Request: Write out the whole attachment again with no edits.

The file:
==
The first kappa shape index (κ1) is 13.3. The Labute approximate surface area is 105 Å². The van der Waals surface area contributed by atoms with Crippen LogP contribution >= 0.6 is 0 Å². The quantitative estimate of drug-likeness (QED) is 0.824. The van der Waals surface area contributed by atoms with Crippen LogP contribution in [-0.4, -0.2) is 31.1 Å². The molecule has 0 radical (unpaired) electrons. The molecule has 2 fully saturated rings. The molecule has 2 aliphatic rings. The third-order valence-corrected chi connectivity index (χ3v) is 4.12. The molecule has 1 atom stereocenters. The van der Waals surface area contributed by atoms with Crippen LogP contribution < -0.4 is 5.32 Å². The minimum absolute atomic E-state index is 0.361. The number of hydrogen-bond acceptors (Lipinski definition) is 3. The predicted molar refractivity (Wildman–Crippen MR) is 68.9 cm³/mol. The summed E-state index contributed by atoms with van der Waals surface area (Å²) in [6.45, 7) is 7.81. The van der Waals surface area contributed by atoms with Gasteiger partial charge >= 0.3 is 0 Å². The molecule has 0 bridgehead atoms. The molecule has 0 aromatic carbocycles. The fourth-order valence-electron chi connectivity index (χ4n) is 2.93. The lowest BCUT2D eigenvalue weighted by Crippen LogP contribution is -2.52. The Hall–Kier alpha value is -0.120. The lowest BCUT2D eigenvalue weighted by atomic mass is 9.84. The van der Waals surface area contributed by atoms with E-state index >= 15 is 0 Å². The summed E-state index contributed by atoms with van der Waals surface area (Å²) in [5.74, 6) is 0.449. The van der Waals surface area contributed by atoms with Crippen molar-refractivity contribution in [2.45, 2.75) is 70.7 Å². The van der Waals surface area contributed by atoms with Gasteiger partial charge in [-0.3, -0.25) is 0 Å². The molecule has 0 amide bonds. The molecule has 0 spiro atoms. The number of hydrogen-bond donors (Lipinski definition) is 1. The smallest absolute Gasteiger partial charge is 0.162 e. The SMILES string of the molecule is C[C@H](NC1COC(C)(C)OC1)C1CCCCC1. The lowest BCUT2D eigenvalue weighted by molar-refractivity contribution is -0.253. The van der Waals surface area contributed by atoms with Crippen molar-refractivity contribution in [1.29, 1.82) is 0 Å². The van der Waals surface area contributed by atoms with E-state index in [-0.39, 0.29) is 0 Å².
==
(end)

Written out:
The first kappa shape index (κ1) is 13.3. The Labute approximate surface area is 105 Å². The van der Waals surface area contributed by atoms with Crippen LogP contribution >= 0.6 is 0 Å². The quantitative estimate of drug-likeness (QED) is 0.824. The van der Waals surface area contributed by atoms with Crippen LogP contribution in [-0.4, -0.2) is 31.1 Å². The molecule has 0 radical (unpaired) electrons. The molecule has 2 fully saturated rings. The molecule has 2 aliphatic rings. The third-order valence-corrected chi connectivity index (χ3v) is 4.12. The molecule has 1 atom stereocenters. The van der Waals surface area contributed by atoms with Crippen LogP contribution < -0.4 is 5.32 Å². The minimum absolute atomic E-state index is 0.361. The number of hydrogen-bond acceptors (Lipinski definition) is 3. The predicted molar refractivity (Wildman–Crippen MR) is 68.9 cm³/mol. The summed E-state index contributed by atoms with van der Waals surface area (Å²) in [6.45, 7) is 7.81. The van der Waals surface area contributed by atoms with Gasteiger partial charge >= 0.3 is 0 Å². The molecule has 0 bridgehead atoms. The molecule has 0 aromatic carbocycles. The fourth-order valence-electron chi connectivity index (χ4n) is 2.93. The lowest BCUT2D eigenvalue weighted by Crippen LogP contribution is -2.52. The Hall–Kier alpha value is -0.120. The lowest BCUT2D eigenvalue weighted by atomic mass is 9.84. The van der Waals surface area contributed by atoms with E-state index >= 15 is 0 Å². The summed E-state index contributed by atoms with van der Waals surface area (Å²) in [5.74, 6) is 0.449. The van der Waals surface area contributed by atoms with Crippen molar-refractivity contribution in [2.45, 2.75) is 70.7 Å². The van der Waals surface area contributed by atoms with Gasteiger partial charge in [-0.3, -0.25) is 0 Å². The molecule has 0 amide bonds. The molecule has 0 spiro atoms. The number of hydrogen-bond donors (Lipinski definition) is 1. The smallest absolute Gasteiger partial charge is 0.162 e. The SMILES string of the molecule is C[C@H](NC1COC(C)(C)OC1)C1CCCCC1. The lowest BCUT2D eigenvalue weighted by molar-refractivity contribution is -0.253. The van der Waals surface area contributed by atoms with Crippen molar-refractivity contribution in [1.29, 1.82) is 0 Å². The van der Waals surface area contributed by atoms with E-state index in [-0.39, 0.29) is 0 Å².